Don’t Let “Love” Blind You
Where I thought I had been setting myself up for success, I was really increasing the probability that I would fail. After all, good jobs in academia are becoming fewer by the day. Good academic jobs in philosophy even more so. So when my financial situation demanded that I turn down 3 funded offers to do doctoral work in philosophy, I initially felt a wave of regret and sadness at having lost my shot at doing what I love. But at the behest of my wife (always the voice of reason at my side), I began to re-frame this loss. She asked what it was that I so loved about being a philosophy professor.
I replied “I love thinking about interesting problems, teaching others how to try to solve hard problems, and writing about hard problems.”
She said “Okay, but do you have to be a professor to do those things?”
I didn’t have a ready answer, but it quickly became clear to me that the only correct one was an emphatic “absolutely not!”.
In hindsight, I should have let myself benefit more from hindsight. After all, I had been down this road before, holding on to such seeming certainty about art as my “life’s work”. But the whole time during which I felt that “certainty”, there was a better fit for me lurking just behind the veil.
If I had been honest with myself from the start, I would have admitted that (as a kind of hero of mine once proposed) what I was really interested in were sharp tools and interesting problems. Fortunately for me, those two things are everywhere, and perhaps in even greater supply outside of the ivory tower. I don’t need a fancy postgraduate degree or permission from academic journal editors to explore these problems. I could begin writing about the persistent interesting problems in any arena I choose, today, right now. All I had to do was give myself permission to think differently, to think more openly, and to shed the cognitive anchors to which I had hoisted my entire self-perception.
The lesson I learned is this: it is important that to lead a fulfilling life, you do what you love to do. However, you must be as inclusive as possible in defining what that is.
Open Wide and Dive In
Think about it: jobs appeared after people started pursuing their passions, not the other way around. So if we act as if jobs are these static things that existed prior to hopes, dreams, and passions, we’re going about things in a backwards way. If you shape your passion and your interests to fit an existing job, you are short-changing yourself, and cutting off opportunities that may just be the in-roads to your real life’s work.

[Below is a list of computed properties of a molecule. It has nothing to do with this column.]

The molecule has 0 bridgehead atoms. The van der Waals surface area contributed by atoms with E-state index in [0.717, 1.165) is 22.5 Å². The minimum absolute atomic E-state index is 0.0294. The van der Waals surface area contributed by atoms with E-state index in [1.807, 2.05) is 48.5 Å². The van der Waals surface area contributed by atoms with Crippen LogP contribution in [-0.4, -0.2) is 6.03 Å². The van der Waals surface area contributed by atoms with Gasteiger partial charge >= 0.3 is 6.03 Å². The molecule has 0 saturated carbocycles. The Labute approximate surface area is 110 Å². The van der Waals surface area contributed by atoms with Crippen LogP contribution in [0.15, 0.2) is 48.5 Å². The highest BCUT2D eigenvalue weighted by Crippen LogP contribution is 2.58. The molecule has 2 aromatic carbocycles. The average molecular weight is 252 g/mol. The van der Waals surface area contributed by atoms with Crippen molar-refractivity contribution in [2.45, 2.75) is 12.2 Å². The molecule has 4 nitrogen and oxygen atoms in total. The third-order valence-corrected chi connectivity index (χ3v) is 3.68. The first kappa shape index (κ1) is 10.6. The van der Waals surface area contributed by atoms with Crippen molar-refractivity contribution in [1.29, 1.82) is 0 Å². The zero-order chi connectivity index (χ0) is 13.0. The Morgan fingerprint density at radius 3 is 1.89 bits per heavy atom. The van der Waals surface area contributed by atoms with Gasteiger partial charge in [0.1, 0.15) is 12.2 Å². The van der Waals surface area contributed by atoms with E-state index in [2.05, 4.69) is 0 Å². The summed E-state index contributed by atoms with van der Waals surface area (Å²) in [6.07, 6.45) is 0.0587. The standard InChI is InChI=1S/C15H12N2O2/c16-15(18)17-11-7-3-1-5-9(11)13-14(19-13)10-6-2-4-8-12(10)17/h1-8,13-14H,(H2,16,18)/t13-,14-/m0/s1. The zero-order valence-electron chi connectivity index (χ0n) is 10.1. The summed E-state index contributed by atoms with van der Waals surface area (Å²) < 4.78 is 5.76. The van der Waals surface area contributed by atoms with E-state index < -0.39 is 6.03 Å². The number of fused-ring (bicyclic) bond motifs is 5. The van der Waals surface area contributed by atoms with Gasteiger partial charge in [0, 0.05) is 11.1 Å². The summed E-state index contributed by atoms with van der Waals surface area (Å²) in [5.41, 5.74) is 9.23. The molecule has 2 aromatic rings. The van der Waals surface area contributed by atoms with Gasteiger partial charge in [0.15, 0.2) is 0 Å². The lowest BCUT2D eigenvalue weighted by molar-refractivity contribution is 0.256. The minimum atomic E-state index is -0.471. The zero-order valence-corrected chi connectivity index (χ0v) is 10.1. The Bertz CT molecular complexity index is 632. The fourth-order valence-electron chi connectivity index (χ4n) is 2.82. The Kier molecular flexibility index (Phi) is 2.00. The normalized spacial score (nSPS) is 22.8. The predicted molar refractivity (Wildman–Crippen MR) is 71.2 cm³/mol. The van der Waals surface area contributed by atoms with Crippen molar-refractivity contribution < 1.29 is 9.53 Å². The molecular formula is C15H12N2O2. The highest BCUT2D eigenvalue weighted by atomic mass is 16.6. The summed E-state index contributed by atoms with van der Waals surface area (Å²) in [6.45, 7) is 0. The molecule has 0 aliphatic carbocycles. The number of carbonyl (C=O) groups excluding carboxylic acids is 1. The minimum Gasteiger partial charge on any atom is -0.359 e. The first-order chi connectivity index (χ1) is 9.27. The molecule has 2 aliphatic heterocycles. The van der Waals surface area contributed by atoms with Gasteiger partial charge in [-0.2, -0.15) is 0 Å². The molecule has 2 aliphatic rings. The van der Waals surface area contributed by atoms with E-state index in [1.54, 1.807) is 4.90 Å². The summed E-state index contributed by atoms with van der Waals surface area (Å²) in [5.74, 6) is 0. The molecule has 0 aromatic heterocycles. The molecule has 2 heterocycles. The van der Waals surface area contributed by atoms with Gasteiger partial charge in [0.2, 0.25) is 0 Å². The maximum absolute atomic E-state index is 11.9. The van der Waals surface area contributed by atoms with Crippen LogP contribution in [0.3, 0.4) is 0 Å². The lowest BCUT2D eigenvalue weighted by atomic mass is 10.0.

Take your interests, your obsessions, your enthusiasm and curiosity, and shop them around. Do it with an open mind, at whatever job you can shoehorn your way into. Embrace the hustle, look for interesting things to work on, things you may even know nothing about. Get yourself in a bit over your head, so you have to learn, and learn quickly. Then take a step back, and look at what you’re doing now that really moves you. If you do this right, you can begin to realize your broader passion — the more eternal, overarching thing that drives you.
You could also fall flat on your face. And if you do, good on you; I pity the person who has not been fed the wholesome and rejuvenating fruit of mistakes. Feast on the mistakes you make, and rise from the table, armed with the knowledge you’ve gained from them. The younger you are, and the more narrowly you perceive your path toward your passion, the more this advice applies.
There is, at the day’s end, only one real mistake you can make, and that is to act in fear of making mistakes. Mistakes always have lessons — lessons as specific as procedural changes and as transcendent as your life’s real meaning. Look for all of them, and really look at them. It could mean the difference between merely working all your life and doing your life’s work.